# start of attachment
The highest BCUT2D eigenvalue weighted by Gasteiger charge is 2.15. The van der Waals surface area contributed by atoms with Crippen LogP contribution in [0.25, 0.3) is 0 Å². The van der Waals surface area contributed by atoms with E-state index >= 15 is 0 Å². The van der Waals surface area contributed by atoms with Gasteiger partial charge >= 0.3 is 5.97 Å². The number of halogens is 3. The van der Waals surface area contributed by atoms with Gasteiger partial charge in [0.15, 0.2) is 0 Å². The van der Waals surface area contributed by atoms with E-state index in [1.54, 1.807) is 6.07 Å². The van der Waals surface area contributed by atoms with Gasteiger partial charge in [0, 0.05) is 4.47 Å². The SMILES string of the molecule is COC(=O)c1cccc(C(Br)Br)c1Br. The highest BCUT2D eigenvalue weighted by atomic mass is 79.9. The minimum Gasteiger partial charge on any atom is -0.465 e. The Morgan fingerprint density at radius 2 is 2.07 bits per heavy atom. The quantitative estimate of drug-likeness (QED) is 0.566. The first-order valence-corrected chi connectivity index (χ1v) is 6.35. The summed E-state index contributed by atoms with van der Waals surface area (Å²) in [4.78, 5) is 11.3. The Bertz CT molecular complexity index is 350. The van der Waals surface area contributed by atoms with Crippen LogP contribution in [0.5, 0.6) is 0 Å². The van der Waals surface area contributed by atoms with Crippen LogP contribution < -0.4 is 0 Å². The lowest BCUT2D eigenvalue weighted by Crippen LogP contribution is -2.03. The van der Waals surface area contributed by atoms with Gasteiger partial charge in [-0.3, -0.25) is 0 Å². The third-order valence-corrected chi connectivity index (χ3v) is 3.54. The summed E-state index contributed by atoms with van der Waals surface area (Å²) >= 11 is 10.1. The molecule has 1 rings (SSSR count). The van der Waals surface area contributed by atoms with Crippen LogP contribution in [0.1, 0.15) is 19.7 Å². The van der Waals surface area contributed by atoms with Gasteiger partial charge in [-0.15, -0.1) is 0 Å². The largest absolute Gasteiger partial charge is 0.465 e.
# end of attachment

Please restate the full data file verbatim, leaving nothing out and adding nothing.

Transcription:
The highest BCUT2D eigenvalue weighted by Gasteiger charge is 2.15. The van der Waals surface area contributed by atoms with Crippen LogP contribution in [0.25, 0.3) is 0 Å². The van der Waals surface area contributed by atoms with E-state index >= 15 is 0 Å². The van der Waals surface area contributed by atoms with Gasteiger partial charge >= 0.3 is 5.97 Å². The number of halogens is 3. The van der Waals surface area contributed by atoms with Gasteiger partial charge in [0.15, 0.2) is 0 Å². The van der Waals surface area contributed by atoms with E-state index in [1.54, 1.807) is 6.07 Å². The van der Waals surface area contributed by atoms with Gasteiger partial charge in [0, 0.05) is 4.47 Å². The SMILES string of the molecule is COC(=O)c1cccc(C(Br)Br)c1Br. The highest BCUT2D eigenvalue weighted by atomic mass is 79.9. The minimum Gasteiger partial charge on any atom is -0.465 e. The Morgan fingerprint density at radius 2 is 2.07 bits per heavy atom. The quantitative estimate of drug-likeness (QED) is 0.566. The first-order valence-corrected chi connectivity index (χ1v) is 6.35. The summed E-state index contributed by atoms with van der Waals surface area (Å²) in [4.78, 5) is 11.3. The Bertz CT molecular complexity index is 350. The van der Waals surface area contributed by atoms with Crippen LogP contribution in [0.5, 0.6) is 0 Å². The van der Waals surface area contributed by atoms with Crippen LogP contribution < -0.4 is 0 Å². The lowest BCUT2D eigenvalue weighted by Crippen LogP contribution is -2.03. The van der Waals surface area contributed by atoms with Gasteiger partial charge in [-0.3, -0.25) is 0 Å². The third-order valence-corrected chi connectivity index (χ3v) is 3.54. The summed E-state index contributed by atoms with van der Waals surface area (Å²) >= 11 is 10.1. The molecule has 1 rings (SSSR count). The van der Waals surface area contributed by atoms with Crippen LogP contribution in [0.1, 0.15) is 19.7 Å². The van der Waals surface area contributed by atoms with Gasteiger partial charge in [-0.15, -0.1) is 0 Å². The largest absolute Gasteiger partial charge is 0.465 e.